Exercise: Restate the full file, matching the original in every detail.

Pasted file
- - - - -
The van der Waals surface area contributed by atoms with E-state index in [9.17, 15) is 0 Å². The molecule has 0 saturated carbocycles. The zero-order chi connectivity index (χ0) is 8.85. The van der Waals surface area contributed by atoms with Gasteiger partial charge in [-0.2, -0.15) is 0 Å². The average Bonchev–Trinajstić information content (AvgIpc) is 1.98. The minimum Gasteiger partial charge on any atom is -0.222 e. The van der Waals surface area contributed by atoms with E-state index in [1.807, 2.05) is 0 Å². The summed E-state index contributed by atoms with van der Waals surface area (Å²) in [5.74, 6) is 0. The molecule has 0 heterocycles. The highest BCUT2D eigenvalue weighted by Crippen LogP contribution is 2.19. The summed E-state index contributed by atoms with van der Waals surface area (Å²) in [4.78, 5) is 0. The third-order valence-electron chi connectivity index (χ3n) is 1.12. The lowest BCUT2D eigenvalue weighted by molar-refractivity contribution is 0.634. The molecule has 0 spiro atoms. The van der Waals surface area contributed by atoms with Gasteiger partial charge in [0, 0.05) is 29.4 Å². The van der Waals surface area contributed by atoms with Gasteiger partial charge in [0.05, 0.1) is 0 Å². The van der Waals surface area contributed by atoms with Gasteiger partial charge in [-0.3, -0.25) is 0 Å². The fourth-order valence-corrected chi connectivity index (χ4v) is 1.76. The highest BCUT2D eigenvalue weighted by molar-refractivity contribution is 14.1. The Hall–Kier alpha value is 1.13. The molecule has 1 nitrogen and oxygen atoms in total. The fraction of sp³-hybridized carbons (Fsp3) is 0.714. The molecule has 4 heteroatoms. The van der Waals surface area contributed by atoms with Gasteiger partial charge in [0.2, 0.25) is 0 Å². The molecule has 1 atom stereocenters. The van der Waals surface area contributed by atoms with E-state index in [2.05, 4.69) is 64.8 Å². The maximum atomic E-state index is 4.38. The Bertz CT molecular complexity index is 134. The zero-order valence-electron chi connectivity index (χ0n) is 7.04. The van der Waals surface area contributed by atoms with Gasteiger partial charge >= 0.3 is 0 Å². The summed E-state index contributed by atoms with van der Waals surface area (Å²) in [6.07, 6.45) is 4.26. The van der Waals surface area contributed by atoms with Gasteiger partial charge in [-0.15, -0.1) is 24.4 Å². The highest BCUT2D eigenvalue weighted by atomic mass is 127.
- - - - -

The van der Waals surface area contributed by atoms with E-state index in [9.17, 15) is 0 Å². The molecule has 0 saturated carbocycles. The zero-order chi connectivity index (χ0) is 8.85. The van der Waals surface area contributed by atoms with Gasteiger partial charge in [-0.2, -0.15) is 0 Å². The average Bonchev–Trinajstić information content (AvgIpc) is 1.98. The minimum Gasteiger partial charge on any atom is -0.222 e. The van der Waals surface area contributed by atoms with E-state index in [1.807, 2.05) is 0 Å². The summed E-state index contributed by atoms with van der Waals surface area (Å²) in [5.74, 6) is 0. The molecule has 0 heterocycles. The highest BCUT2D eigenvalue weighted by Crippen LogP contribution is 2.19. The summed E-state index contributed by atoms with van der Waals surface area (Å²) in [4.78, 5) is 0. The third-order valence-electron chi connectivity index (χ3n) is 1.12. The lowest BCUT2D eigenvalue weighted by molar-refractivity contribution is 0.634. The molecule has 0 spiro atoms. The van der Waals surface area contributed by atoms with Gasteiger partial charge in [0, 0.05) is 29.4 Å². The van der Waals surface area contributed by atoms with Gasteiger partial charge in [0.05, 0.1) is 0 Å². The van der Waals surface area contributed by atoms with Gasteiger partial charge in [-0.3, -0.25) is 0 Å². The fourth-order valence-corrected chi connectivity index (χ4v) is 1.76. The highest BCUT2D eigenvalue weighted by molar-refractivity contribution is 14.1. The Hall–Kier alpha value is 1.13. The molecule has 1 nitrogen and oxygen atoms in total. The fraction of sp³-hybridized carbons (Fsp3) is 0.714. The molecule has 4 heteroatoms. The van der Waals surface area contributed by atoms with Gasteiger partial charge in [0.2, 0.25) is 0 Å². The molecule has 1 atom stereocenters. The van der Waals surface area contributed by atoms with E-state index in [2.05, 4.69) is 64.8 Å². The maximum atomic E-state index is 4.38. The Bertz CT molecular complexity index is 134. The zero-order valence-electron chi connectivity index (χ0n) is 7.04. The van der Waals surface area contributed by atoms with Gasteiger partial charge >= 0.3 is 0 Å². The summed E-state index contributed by atoms with van der Waals surface area (Å²) in [6.07, 6.45) is 4.26. The van der Waals surface area contributed by atoms with Gasteiger partial charge in [-0.15, -0.1) is 24.4 Å². The highest BCUT2D eigenvalue weighted by atomic mass is 127.